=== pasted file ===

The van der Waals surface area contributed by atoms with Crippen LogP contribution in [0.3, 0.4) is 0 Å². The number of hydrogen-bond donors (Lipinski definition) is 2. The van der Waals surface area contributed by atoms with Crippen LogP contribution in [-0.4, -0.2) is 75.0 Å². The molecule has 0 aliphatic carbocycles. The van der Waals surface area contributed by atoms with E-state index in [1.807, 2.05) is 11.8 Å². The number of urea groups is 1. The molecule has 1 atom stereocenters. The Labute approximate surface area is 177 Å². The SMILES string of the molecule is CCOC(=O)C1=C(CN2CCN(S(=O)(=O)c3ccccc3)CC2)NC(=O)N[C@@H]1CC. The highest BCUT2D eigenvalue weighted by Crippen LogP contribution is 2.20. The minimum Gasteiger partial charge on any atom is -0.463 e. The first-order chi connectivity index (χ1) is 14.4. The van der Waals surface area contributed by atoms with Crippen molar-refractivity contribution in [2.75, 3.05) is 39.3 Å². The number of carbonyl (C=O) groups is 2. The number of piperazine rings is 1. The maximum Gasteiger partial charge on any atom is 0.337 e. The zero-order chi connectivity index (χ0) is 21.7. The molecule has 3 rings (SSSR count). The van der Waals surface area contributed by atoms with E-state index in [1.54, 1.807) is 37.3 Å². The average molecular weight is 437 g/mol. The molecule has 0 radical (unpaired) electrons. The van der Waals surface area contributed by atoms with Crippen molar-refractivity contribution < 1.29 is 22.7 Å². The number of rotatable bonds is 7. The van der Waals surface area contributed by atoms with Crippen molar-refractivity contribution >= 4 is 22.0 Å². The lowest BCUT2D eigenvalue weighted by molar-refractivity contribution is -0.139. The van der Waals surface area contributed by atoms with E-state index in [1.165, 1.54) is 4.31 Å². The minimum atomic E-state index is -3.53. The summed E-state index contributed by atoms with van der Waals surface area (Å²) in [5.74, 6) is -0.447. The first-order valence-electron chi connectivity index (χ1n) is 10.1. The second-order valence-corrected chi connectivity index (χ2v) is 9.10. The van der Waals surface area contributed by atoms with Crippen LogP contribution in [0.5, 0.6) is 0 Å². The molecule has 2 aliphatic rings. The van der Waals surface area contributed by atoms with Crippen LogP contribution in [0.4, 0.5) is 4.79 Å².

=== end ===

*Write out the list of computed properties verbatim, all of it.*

The van der Waals surface area contributed by atoms with Crippen LogP contribution in [0.3, 0.4) is 0 Å². The number of hydrogen-bond donors (Lipinski definition) is 2. The van der Waals surface area contributed by atoms with Crippen LogP contribution in [-0.4, -0.2) is 75.0 Å². The molecule has 0 aliphatic carbocycles. The van der Waals surface area contributed by atoms with E-state index in [1.807, 2.05) is 11.8 Å². The number of urea groups is 1. The molecule has 1 atom stereocenters. The Labute approximate surface area is 177 Å². The SMILES string of the molecule is CCOC(=O)C1=C(CN2CCN(S(=O)(=O)c3ccccc3)CC2)NC(=O)N[C@@H]1CC. The highest BCUT2D eigenvalue weighted by Crippen LogP contribution is 2.20. The minimum Gasteiger partial charge on any atom is -0.463 e. The first-order chi connectivity index (χ1) is 14.4. The van der Waals surface area contributed by atoms with Crippen molar-refractivity contribution in [2.75, 3.05) is 39.3 Å². The number of carbonyl (C=O) groups is 2. The number of piperazine rings is 1. The maximum Gasteiger partial charge on any atom is 0.337 e. The zero-order chi connectivity index (χ0) is 21.7. The molecule has 3 rings (SSSR count). The van der Waals surface area contributed by atoms with E-state index in [1.54, 1.807) is 37.3 Å². The average molecular weight is 437 g/mol. The molecule has 0 radical (unpaired) electrons. The van der Waals surface area contributed by atoms with Crippen molar-refractivity contribution < 1.29 is 22.7 Å². The number of rotatable bonds is 7. The van der Waals surface area contributed by atoms with Crippen molar-refractivity contribution >= 4 is 22.0 Å². The lowest BCUT2D eigenvalue weighted by molar-refractivity contribution is -0.139. The van der Waals surface area contributed by atoms with E-state index in [1.165, 1.54) is 4.31 Å². The minimum atomic E-state index is -3.53. The summed E-state index contributed by atoms with van der Waals surface area (Å²) in [5.74, 6) is -0.447. The first-order valence-electron chi connectivity index (χ1n) is 10.1. The second-order valence-corrected chi connectivity index (χ2v) is 9.10. The van der Waals surface area contributed by atoms with Crippen LogP contribution in [0.5, 0.6) is 0 Å². The molecule has 2 aliphatic rings. The van der Waals surface area contributed by atoms with Crippen LogP contribution in [0.4, 0.5) is 4.79 Å².